This same pivot towards ’classics’ has also been seen in the clothing sector. Emily Gordon-Smith, Director of Consumer Product at Stylus, reports that, ‘We have talked about seasonless for a long time and now see this trend really coming into its own.’ Sales of good quality, ‘made to last’ basics are outstripping throwaway ‘one season only’ pieces, and consumers are keeping retailers on their toes.

    Michael Thompson, CEO of lingerie brand Pour Moi, states that romantic lingerie set sales are usually decreased at this time of year in favour of swimwear. However, this year, the established pattern has reversed dramatically with lingerie sales up by 30%. Thompson writes that, ‘People are looking both for something cocooning and comfortable, and they’re also looking for something for a ’date night’ in. Couples are trying to stay connected: making an effort and dressing up for date night. We’re really trying to work with our factories to pull forward sexy and sport, and pushing back on the swim.’

    Coffees and commutes slashed

    With the daily spend of travelling to and from the office on pause, and high-street lunches cancelled for the time being, Brits are spending their cash saved from these expenses on little luxuries. Sales of luxury lipsticks and other items of beauty paraphernalia are exploding. Kassi Emadi, the founder of premium lifestyle brand Nuddy, reported a sales lift of 700% by March alone. He stated that, ‘now, more than ever, consumers are concerned with not only their physical health, but [also with] their mental health. For a lot of people ‘self-care’ is something that is now actively carved out in their day-to-day schedule. They’re looking for brands and products that resonate with them. They’re not so concerned about the price tag as long as it makes them feel good, feel relaxed, and mostly, feel happy.’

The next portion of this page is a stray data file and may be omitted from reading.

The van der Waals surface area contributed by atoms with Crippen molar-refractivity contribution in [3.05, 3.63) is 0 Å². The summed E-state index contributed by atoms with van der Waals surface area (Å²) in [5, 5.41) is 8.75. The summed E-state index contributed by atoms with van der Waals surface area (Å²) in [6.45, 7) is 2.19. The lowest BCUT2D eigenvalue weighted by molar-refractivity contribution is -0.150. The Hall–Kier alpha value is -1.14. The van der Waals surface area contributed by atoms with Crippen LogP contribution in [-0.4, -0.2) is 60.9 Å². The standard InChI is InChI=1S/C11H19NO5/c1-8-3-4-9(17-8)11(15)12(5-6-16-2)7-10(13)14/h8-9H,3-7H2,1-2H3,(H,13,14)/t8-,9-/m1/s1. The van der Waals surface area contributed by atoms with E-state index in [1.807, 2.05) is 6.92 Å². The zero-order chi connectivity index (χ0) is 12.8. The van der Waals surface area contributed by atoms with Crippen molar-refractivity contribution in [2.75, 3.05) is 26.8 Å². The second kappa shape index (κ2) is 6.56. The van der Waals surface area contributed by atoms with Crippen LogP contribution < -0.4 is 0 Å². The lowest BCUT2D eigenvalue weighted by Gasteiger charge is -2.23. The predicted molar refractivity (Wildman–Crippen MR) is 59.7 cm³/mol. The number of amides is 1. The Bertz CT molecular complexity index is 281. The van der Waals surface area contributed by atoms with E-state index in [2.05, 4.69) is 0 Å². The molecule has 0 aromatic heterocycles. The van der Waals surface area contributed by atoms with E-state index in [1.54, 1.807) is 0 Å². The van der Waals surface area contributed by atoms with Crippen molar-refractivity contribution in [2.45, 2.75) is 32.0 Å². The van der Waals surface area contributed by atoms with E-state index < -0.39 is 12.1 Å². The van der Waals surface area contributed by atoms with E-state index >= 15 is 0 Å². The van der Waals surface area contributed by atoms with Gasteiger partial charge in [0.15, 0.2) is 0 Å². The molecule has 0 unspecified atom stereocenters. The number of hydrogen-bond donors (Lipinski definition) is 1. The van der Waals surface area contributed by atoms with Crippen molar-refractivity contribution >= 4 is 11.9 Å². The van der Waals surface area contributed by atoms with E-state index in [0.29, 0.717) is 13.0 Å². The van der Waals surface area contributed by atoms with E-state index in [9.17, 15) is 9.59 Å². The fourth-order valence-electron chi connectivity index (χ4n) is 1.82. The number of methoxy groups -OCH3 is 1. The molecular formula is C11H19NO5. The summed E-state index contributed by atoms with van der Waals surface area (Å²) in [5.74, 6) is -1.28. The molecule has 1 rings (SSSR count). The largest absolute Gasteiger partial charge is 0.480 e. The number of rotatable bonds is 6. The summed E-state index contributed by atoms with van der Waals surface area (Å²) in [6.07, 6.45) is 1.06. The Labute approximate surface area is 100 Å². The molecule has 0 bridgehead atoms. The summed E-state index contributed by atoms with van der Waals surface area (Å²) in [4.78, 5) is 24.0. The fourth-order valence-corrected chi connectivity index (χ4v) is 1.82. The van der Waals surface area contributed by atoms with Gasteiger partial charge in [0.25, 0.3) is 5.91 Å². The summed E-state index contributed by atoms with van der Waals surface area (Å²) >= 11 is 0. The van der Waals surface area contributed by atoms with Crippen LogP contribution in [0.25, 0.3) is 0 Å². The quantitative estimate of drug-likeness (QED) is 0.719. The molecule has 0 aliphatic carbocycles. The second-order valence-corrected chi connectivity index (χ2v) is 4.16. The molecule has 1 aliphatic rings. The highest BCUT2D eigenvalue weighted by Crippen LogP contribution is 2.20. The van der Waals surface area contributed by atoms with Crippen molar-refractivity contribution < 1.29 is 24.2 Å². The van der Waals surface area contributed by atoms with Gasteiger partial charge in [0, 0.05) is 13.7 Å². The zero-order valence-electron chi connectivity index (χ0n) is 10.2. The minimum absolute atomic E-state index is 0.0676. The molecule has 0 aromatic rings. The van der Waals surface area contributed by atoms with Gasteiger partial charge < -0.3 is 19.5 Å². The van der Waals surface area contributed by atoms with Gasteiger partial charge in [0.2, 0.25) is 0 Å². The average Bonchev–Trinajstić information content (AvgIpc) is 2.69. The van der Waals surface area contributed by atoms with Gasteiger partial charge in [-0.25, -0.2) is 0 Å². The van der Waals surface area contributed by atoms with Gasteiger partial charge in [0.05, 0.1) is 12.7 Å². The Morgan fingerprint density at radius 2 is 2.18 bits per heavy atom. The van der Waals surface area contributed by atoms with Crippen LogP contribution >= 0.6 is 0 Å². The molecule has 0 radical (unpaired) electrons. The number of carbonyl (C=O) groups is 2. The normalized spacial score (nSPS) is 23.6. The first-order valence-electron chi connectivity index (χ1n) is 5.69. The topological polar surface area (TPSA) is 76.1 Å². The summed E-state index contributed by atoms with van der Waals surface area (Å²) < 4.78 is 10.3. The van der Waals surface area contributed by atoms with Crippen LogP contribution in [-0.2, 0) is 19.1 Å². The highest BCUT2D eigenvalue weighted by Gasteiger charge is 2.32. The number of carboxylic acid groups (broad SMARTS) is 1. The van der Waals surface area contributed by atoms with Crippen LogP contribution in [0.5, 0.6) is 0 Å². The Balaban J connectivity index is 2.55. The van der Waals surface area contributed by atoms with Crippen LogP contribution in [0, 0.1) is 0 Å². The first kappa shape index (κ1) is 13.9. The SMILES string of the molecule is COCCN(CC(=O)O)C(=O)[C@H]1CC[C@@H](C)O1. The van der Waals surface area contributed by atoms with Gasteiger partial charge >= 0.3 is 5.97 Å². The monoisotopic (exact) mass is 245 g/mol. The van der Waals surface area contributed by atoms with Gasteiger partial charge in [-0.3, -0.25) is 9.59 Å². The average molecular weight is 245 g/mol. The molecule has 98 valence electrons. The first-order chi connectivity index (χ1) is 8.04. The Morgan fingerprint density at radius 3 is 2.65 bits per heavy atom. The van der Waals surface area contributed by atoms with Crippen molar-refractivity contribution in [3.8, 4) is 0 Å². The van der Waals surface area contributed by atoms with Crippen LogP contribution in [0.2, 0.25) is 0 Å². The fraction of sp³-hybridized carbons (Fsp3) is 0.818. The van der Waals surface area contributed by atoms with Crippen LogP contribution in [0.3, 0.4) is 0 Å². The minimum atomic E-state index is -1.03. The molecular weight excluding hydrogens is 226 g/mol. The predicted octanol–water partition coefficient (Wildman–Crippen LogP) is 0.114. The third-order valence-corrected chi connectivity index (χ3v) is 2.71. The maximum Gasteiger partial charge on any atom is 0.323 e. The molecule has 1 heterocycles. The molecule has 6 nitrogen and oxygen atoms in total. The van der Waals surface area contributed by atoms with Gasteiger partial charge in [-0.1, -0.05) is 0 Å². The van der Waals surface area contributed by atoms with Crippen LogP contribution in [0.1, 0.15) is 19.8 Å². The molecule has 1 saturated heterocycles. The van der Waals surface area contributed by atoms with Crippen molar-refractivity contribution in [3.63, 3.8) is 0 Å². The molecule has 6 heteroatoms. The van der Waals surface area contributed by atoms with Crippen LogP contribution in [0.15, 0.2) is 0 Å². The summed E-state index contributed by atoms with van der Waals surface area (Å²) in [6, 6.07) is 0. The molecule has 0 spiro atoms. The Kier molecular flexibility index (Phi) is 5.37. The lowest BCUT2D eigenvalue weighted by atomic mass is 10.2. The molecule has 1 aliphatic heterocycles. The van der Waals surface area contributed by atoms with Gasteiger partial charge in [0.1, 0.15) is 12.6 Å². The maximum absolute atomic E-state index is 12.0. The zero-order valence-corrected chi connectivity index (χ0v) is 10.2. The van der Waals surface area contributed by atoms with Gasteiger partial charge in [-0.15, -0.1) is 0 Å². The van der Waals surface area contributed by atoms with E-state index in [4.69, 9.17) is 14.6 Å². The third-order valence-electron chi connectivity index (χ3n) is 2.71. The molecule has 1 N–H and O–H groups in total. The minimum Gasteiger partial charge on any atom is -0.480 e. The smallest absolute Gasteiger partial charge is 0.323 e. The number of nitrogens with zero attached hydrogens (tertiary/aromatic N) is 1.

The feel-good factor, over frugality

    Ipsos Mori’s latest report, released in April, shows that consumers have developed an ‘increased level of consciousness’ regarding their shopping habits. Retailers who provide good quality products with trusted brand stories and artisan production methods will win out in this trading environment over cheaply made and cheaply sold produce. Saliently, they add that, ‘Some [consumers] even mentioned that their new choices of brand or retailer were likely to stick once lockdown is lifted, highlighting the bizarre opportunity that this crisis could bring for brands.’

    It’s clear that COVID-19 has changed the consumer landscape. And it’s also abundantly clear that many high-end brands are experiencing an unexpected boom in sales too. Throughout this ‘comfort economy’ period, consumers are discovering new brands daily and forging new relationships with products and services that commanded a smaller slice of the pie pre-pandemic.

    If this constitutes the post-Coronavirus shopping environment, in which quality, craftsmanship and ethical manufacture take precedence over disposable, cheaply-made goods, we will have witnessed one of the biggest consumer shifts in history, and one that has positive repercussions for the consumer, manufacturer and the planet.

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About this Blog

This blog covers the most energising and restorative landscaping, biophillic architecture and perma-culture projects taking place across the world! I'm interested in how we incorporate nature into our environments, particularly urban environments. As we progress into the twenty-first century, we appear to be moving ever-further from the futuristic aesthetic that our predecessors imagined back in the mid-century. This blog looks at the methods and psychology of natural influence.

Authored by:

  • Jemma